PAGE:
Molecular Chirality Detection Technique using Hybrid Plasmonic Substrates

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Figure (a) shows a schematic representation of chiral light-matter interaction between left-circularly polarized (LCP) and (s) enantiomer; (b) shows a top view of one uncoated sample and cross-section view of one polymer-coated substrate embedding the chiral molecule; (c) shows a representation for the optical characterization.
Debashis Chanda, Ph.D.
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Abraham Vazquez-Guardado, Ph.D.
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Patent Protection

Provisional Patent Application Filed
Superchiral Light Generation on Degenerate Achiral Surfaces
Physical Review Letters, American Physical Society, 25 April 2019. DOI:

System offers low-cost methods for efficiently and accurately detecting low levels of left- and right-handed enantiomers of drugs seeking FDA approval

University of Central Florida researchers have designed a system that can accurately identify the chirality of drugs, proteins, DNA and other molecules at lower detection limits than conventional detection systems. With the ability to generate and use superchiral light, the new technology enables pharmaceutical companies to identify both enantiomers (right- and left-hand versions) of a chiral molecule embedded on a single achiral substrate made from a much smaller sample size than is typically used in current detection methods (picograms versus milligrams).

Pharmacological and toxicological characterization of chiral molecules plays a crucial role in the Food and Drug Administration approval process since some enantiomers can cause toxic or severe side effects. By enabling scientists to study in real-time, protein folding and misfolding, the UCF system may also help in the early detection and treatment of diseases such as Alzheimer’s, Parkinson's and diabetes.

Technical Details

The invention is a molecular chirality detection scheme for identifying both left- and right-handed versions of chiral molecules. It includes methods for fabricating a single nanostructured substrate faster and more cost-effectively than other systems and illuminating the substrate with circularly polarized light (CPL) to induce chiral light-matter interactions. In one example application, the substrate is an array of hole-disks, each coupled with an asymmetric optical cavity and a back reflector. The substrate is created using low-cost, high-quality, large-area nanoimprinting techniques. A Fourier transform infrared instrument (FTIR) is used to illuminate the unique cavity-coupled achiral plasmonic metasurface with CPL.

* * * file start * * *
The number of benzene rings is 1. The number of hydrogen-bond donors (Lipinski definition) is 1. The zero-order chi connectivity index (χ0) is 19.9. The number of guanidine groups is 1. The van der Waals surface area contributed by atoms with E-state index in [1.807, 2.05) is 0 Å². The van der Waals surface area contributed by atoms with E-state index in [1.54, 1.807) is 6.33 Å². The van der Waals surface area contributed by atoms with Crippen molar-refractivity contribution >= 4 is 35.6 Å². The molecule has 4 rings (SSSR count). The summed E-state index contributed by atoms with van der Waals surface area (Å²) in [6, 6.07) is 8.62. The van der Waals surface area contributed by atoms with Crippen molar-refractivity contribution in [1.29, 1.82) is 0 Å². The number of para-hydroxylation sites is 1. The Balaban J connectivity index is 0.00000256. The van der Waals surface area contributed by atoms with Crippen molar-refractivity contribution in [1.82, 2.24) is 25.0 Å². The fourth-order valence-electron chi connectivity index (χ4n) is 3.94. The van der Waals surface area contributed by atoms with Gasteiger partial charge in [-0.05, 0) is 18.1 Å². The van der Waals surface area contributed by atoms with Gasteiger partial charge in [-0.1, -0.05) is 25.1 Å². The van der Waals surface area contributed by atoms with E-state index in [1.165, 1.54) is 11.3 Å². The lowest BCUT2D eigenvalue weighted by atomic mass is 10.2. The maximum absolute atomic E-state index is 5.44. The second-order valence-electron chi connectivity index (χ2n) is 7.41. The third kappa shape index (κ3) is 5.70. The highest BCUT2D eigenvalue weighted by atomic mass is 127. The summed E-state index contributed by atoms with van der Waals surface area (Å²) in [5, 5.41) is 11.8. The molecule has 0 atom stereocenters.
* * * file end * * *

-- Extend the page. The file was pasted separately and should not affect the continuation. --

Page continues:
The light-matter interaction generates superchiral light, which induces strong chiral near-fields on the upper surface exposed to the target analyte. The capability allows increased interaction with the analyte. Also, the achiral symmetry of the plasmonic substrate suppresses the circular dichroism of the substrate itself, ensuring almost no background noise and allowing the detection of pure chiral signals from the molecule. By controlling excitation conditions, scientists can achieve nearly 100 percent right-polarized or left-polarized chiral near-fields on the same substrate. Since the cavity straightforwardly tunes the chiral plasmonic resonance, a wide range of chiral molecules with various absorption bands may be probed based on the same nanostructure.


  • Provides pure background-free molecular chirality through near-field light-matter interaction
  • Can enable four orders of magnitude higher detection limits than conventional techniques
  • Allows scientists to identify both enantiomers of a racemate on a single substrate
  • Accommodates testing of a wide range of chiral molecules (with varied absorption bands) on a single substrate


  • Possible add-on to commercially available Fourier transform infrared (FTIR) instruments
  • Identification of the enantiomeric concentration of synthesized drugs to comply with FDA approval levels
  • Early-stage disease detection (such as Alzheimer’s, diabetes)

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